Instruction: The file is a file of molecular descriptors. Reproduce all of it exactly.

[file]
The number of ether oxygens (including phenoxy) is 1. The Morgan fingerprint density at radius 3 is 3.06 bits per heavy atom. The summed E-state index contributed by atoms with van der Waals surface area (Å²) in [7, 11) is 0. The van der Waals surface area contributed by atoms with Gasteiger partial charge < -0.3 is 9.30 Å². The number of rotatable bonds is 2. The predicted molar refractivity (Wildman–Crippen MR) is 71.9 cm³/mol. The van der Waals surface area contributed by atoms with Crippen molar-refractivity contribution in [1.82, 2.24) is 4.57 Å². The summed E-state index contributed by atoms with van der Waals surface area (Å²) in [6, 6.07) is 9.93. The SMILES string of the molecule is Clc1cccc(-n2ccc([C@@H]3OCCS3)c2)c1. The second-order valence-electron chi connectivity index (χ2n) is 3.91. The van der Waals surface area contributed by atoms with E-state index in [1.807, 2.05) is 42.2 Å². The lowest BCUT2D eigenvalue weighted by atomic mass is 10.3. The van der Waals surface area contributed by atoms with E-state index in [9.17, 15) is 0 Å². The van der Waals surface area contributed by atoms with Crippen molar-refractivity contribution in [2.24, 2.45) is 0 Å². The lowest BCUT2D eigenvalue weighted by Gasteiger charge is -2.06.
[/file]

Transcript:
The number of ether oxygens (including phenoxy) is 1. The Morgan fingerprint density at radius 3 is 3.06 bits per heavy atom. The summed E-state index contributed by atoms with van der Waals surface area (Å²) in [7, 11) is 0. The van der Waals surface area contributed by atoms with Gasteiger partial charge < -0.3 is 9.30 Å². The number of rotatable bonds is 2. The predicted molar refractivity (Wildman–Crippen MR) is 71.9 cm³/mol. The van der Waals surface area contributed by atoms with Crippen molar-refractivity contribution in [1.82, 2.24) is 4.57 Å². The summed E-state index contributed by atoms with van der Waals surface area (Å²) in [6, 6.07) is 9.93. The SMILES string of the molecule is Clc1cccc(-n2ccc([C@@H]3OCCS3)c2)c1. The second-order valence-electron chi connectivity index (χ2n) is 3.91. The van der Waals surface area contributed by atoms with E-state index in [1.807, 2.05) is 42.2 Å². The lowest BCUT2D eigenvalue weighted by atomic mass is 10.3. The van der Waals surface area contributed by atoms with E-state index in [9.17, 15) is 0 Å². The van der Waals surface area contributed by atoms with Crippen molar-refractivity contribution in [2.24, 2.45) is 0 Å². The lowest BCUT2D eigenvalue weighted by Gasteiger charge is -2.06.